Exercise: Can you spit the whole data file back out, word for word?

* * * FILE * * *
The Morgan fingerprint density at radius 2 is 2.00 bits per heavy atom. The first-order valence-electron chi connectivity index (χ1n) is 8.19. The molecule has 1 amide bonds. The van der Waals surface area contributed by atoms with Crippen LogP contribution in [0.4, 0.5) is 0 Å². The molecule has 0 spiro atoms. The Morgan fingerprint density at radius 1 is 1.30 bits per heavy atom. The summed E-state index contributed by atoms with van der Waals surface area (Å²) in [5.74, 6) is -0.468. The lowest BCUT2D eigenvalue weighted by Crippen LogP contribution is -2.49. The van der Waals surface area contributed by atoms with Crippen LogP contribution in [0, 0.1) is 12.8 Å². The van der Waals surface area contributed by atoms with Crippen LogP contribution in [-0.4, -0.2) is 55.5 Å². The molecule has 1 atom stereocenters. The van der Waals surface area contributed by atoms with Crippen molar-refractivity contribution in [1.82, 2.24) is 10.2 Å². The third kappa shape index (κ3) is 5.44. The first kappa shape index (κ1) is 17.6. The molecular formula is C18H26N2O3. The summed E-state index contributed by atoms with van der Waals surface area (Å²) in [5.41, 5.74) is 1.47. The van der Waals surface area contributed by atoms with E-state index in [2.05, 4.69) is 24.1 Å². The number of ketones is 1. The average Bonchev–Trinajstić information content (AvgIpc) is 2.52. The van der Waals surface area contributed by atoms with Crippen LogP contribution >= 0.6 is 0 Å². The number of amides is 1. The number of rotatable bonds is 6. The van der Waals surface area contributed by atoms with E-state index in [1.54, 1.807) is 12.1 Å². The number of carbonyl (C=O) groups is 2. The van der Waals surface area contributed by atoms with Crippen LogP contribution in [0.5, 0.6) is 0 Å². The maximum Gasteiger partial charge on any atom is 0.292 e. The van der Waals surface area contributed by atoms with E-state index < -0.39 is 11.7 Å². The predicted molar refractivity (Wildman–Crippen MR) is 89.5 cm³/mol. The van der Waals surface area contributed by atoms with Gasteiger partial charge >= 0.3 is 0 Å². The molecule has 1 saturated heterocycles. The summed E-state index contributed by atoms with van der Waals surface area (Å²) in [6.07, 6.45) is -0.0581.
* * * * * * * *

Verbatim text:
The Morgan fingerprint density at radius 2 is 2.00 bits per heavy atom. The first-order valence-electron chi connectivity index (χ1n) is 8.19. The molecule has 1 amide bonds. The van der Waals surface area contributed by atoms with Crippen LogP contribution in [0.4, 0.5) is 0 Å². The molecule has 0 spiro atoms. The Morgan fingerprint density at radius 1 is 1.30 bits per heavy atom. The summed E-state index contributed by atoms with van der Waals surface area (Å²) in [5.74, 6) is -0.468. The lowest BCUT2D eigenvalue weighted by Crippen LogP contribution is -2.49. The van der Waals surface area contributed by atoms with Crippen LogP contribution in [0, 0.1) is 12.8 Å². The van der Waals surface area contributed by atoms with Crippen LogP contribution in [-0.4, -0.2) is 55.5 Å². The molecule has 1 atom stereocenters. The van der Waals surface area contributed by atoms with Crippen molar-refractivity contribution in [1.82, 2.24) is 10.2 Å². The third kappa shape index (κ3) is 5.44. The first kappa shape index (κ1) is 17.6. The molecular formula is C18H26N2O3. The summed E-state index contributed by atoms with van der Waals surface area (Å²) in [5.41, 5.74) is 1.47. The van der Waals surface area contributed by atoms with E-state index in [2.05, 4.69) is 24.1 Å². The number of ketones is 1. The average Bonchev–Trinajstić information content (AvgIpc) is 2.52. The van der Waals surface area contributed by atoms with Crippen LogP contribution >= 0.6 is 0 Å². The number of amides is 1. The number of rotatable bonds is 6. The van der Waals surface area contributed by atoms with E-state index in [1.54, 1.807) is 12.1 Å². The number of carbonyl (C=O) groups is 2. The van der Waals surface area contributed by atoms with Crippen LogP contribution in [0.5, 0.6) is 0 Å². The maximum Gasteiger partial charge on any atom is 0.292 e. The van der Waals surface area contributed by atoms with E-state index < -0.39 is 11.7 Å². The predicted molar refractivity (Wildman–Crippen MR) is 89.5 cm³/mol. The van der Waals surface area contributed by atoms with Gasteiger partial charge >= 0.3 is 0 Å². The molecule has 1 saturated heterocycles. The summed E-state index contributed by atoms with van der Waals surface area (Å²) in [6.07, 6.45) is -0.0581.